Enterprise Bank’s EB-U Invests in Client IQ
An MBA from Harvard or years of the daily grind still cannot prepare you completely for the twists and turns in life, and in banking.
Rules change; people confound; competitors vex; and technology keeps moving the virtual bar.
The ongoing need to learn about, and lean into, the latest advances in the industry and the world at large was the inspiration behind EB-U, a pop-up “university” for clients, prospective clients, staff members and the community launched in 2014 by Enterprise Bank in Allison Park, in the Pittsburgh area.
A recent one-hour “class” streamed live on Facebook featured four panelists discussing the effective use of social media and fielding questions from the audience. A beer-tasting and networking hour preceded the event, delivering not only useful knowledge, but business friendships and a much-needed dose of fun.
EB-U’s educational panel discussions are free, and a reflection of Enterprise Bank’s commitment to its service area and the success of its customers. Offered four times a year, and sometimes more frequently depending on the pace of emerging issues, these class topics mirror and illuminate the news of the day.
Other sessions have been held on the U.S. Department of Labor’s pending changes to overtime regulations and last year’s rancorous presidential election.
The practical lessons help Enterprise customers make the grade.
Bank President and CEO Chuck Leyh, a CPA and past Chairman of PACB, said Enterprise Bank is a unique construct among community banks. Instead of concentrating on home mortgages, or personal lending or savings, they serve small businesses exclusively. Thus, we “turn banking relationship managers into consultants instead of merely purveyors of money.”
He said the bank’s staff function more like financial advisors than cash stashes for clients.
In keeping with that advising role, education becomes an important component in propelling a business on an upward trajectory. He said EB-U is not only enjoyable and educational; it “helps them to be successful.”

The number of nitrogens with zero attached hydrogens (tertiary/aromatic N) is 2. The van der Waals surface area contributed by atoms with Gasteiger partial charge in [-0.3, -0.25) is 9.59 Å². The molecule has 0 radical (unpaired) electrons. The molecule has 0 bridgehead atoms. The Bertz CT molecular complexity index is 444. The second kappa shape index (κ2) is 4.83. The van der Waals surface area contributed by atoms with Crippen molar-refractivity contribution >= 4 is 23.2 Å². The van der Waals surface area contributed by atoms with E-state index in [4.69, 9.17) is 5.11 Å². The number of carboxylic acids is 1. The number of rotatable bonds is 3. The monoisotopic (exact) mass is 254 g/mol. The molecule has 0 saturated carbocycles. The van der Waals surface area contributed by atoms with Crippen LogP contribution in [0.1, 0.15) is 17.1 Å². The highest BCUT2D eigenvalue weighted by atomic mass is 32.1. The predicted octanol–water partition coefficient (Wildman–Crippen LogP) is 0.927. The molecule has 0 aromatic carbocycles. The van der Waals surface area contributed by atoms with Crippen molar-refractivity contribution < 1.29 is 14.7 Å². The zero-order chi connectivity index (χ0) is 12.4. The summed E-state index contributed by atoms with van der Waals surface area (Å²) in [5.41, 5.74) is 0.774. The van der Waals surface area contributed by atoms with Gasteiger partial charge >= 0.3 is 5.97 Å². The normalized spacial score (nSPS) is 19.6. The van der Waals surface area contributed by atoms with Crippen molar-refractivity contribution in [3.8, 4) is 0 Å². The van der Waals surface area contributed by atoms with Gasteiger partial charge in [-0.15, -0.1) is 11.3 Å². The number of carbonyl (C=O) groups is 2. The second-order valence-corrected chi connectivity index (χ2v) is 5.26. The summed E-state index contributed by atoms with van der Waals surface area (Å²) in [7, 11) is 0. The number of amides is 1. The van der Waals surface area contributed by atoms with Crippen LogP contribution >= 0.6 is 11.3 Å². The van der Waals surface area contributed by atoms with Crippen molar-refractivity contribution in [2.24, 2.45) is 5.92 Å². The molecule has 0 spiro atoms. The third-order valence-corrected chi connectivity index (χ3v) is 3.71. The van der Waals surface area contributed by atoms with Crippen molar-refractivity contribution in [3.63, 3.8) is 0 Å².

David Miller, the bank’s Senior Vice President and Business Development Manager, said other topics offered by EB-U have included health care reform and what “Obamacare” means for businesses, cyber security, and tax planning strategies. One of the most popular topics was on investment real estate, featuring brokers and appraisers.
The forum on the 2016 presidential election successfully avoided the emotional landmines of last year’s bitter election. The bank kept the class bipartisan and focused on small business policy and the people who lead at the local level, said Lori Cestra, Executive Vice President and Chief Operating Officer, and current PACB board member. Cong. Keith Rothfus (R-12) and state Sen. Jay Costa (D-43) appeared for a debate to present the Democratic and Republican perspectives on issues of the day.
EB-U attendees often number 35 or 40, but they have reached as high as 75, depending on the topic.
The classes are offered at the Enterprise Bank “campus,” which has TVs, a gym for the staff, a large auditorium, and a full-size kitchen. Caterers are hired. Some clients have never missed a session.
“We usually have a good dialogue,” Miller said. “It allows clients to network with each other and to get more business.”
The next event will probably be held in September, he said.
One of the other in-demand classes is a behind-the-scenes tour of the bank.
“This gives our clients insight into why Enterprise Bank is set up the way it is,” Miller said, including why they must require certain financial statements. The event is offered as part of Customer Appreciation Night.
“We show the ‘why’ behind what we require,” Miller said. “When we get critical mass, we will offer it again.”
Cestra acknowledged that, in the public’s mind, a black cloud still hangs over banks in general, in the aftermath of the 2008 meltdown.
“This is one of the ways we differentiate ourselves from the big banks and serve our niche as consultants,” she said.
Leyh said they work with many start-up businesses and businesses in distress, so the risk is higher in servicing this segment.
They often must take real estate as collateral, with risk mitigation closely linked to evaluating real estate and securing guarantees.
Miller said EB-U in particular helps clients who are higher financial risks.
“Education is a mitigant to this,” as much as things like technical support and business development.
Other banks have financial advisors, the bankers said, but, to their knowledge, Enterprise is the only community bank in Pennsylvania offering this type of university for clients.